NEW YORK — Carolyn Kepcher, who helped Donald Trump fire corporate wannabes on “The Apprentice” television show, took a new role Tuesday — helping Microsoft Corp. find the best small-business idea in America.
“It takes a big idea to create a big business,” Kepcher said. “And I’ve seen some ideas before.”
The winner of the Redmond, Wash.-based company’s "Ultimate Challenge” contest will get $100,000 in seed money, a storefront or other space in Manhattan for a year rent-free, and software to help get their business started.
(MSNBC.com is a joint venture of Microsoft and NBC Universal News.)
Kepcher and fellow judges — maternity wear entrepreneur Liz Lange and Chris Caposella, a Microsoft vice president — began hearing ideas Tuesday in a computer-equipped recreational vehicle parked in midtown Manhattan.
Dozens of people waited in line for a chance to make their pitch.
Mary Miller, 38, a New Jersey municipal judge, won smiles from the judges with her idea for cafes for harried parents that would offer child care alongside cappuccinos. The cafes would be called Just Give Me a Minute.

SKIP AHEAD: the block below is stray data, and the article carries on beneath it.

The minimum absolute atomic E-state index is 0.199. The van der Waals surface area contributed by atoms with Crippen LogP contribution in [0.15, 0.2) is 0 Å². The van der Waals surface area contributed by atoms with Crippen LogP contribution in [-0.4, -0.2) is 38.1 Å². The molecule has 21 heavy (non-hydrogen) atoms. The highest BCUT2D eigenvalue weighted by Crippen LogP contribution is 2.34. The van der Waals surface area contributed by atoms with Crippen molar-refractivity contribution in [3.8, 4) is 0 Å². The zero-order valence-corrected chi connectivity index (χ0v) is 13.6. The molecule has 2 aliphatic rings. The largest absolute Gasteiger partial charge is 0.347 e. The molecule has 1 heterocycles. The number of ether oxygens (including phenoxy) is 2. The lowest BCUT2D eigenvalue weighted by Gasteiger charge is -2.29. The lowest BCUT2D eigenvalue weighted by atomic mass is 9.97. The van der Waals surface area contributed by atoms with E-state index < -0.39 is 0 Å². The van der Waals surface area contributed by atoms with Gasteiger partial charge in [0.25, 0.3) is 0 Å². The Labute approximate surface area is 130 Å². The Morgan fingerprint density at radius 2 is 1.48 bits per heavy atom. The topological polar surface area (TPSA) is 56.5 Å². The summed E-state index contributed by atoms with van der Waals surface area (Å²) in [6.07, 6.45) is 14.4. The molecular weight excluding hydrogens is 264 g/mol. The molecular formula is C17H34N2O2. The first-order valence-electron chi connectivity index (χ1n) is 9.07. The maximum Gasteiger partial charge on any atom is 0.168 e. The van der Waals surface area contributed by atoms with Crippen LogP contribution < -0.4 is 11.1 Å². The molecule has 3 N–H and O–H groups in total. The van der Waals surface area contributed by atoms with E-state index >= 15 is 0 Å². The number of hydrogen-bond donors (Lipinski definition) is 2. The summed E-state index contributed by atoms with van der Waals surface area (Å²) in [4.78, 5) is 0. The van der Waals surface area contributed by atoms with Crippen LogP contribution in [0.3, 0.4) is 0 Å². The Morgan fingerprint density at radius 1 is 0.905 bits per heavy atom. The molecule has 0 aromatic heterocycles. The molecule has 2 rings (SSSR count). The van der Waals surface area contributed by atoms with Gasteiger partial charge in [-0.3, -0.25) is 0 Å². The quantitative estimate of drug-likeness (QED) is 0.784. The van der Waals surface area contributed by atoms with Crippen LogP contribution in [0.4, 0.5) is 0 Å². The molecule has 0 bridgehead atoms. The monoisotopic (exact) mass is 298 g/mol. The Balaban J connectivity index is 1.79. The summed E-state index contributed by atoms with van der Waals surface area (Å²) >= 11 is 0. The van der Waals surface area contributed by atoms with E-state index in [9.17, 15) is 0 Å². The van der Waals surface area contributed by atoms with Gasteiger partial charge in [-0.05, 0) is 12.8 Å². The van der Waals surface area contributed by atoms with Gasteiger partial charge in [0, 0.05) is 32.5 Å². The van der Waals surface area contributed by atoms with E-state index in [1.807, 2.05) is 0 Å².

“As a mom, I like it,” Lange said.
Kepcher, Lange and Caposella eventually will pick four finalists. The winner will be chosen after another round of judging and by votes from the public.
Contestants can submit their ideas through a Web site or in person. The Microsoft-mobile will be making stops in Atlanta, Chicago, Denver and Las Vegas.
Submissions are due at midnight Jan. 31 and will be judged on marketing approach, financial and logistic feasibility, originality and public interest.
Microsoft is using the competition to promote a new version of its Microsoft Office Accounting software and services for small businesses.
In addition to running upscale golf clubs for Trump, Kepcher appeared with Trump and real estate lawyer George Ross on “The Apprentice.” They would confer before deciding which corporate aspirant seeking a full-time job with Trump would be “fired.”
Kepcher and Trump parted ways last July, with Trump’s daughter, Ivanka, replacing her on the NBC show.
Copyright 2012 Thomson Reuters. Click for restrictions.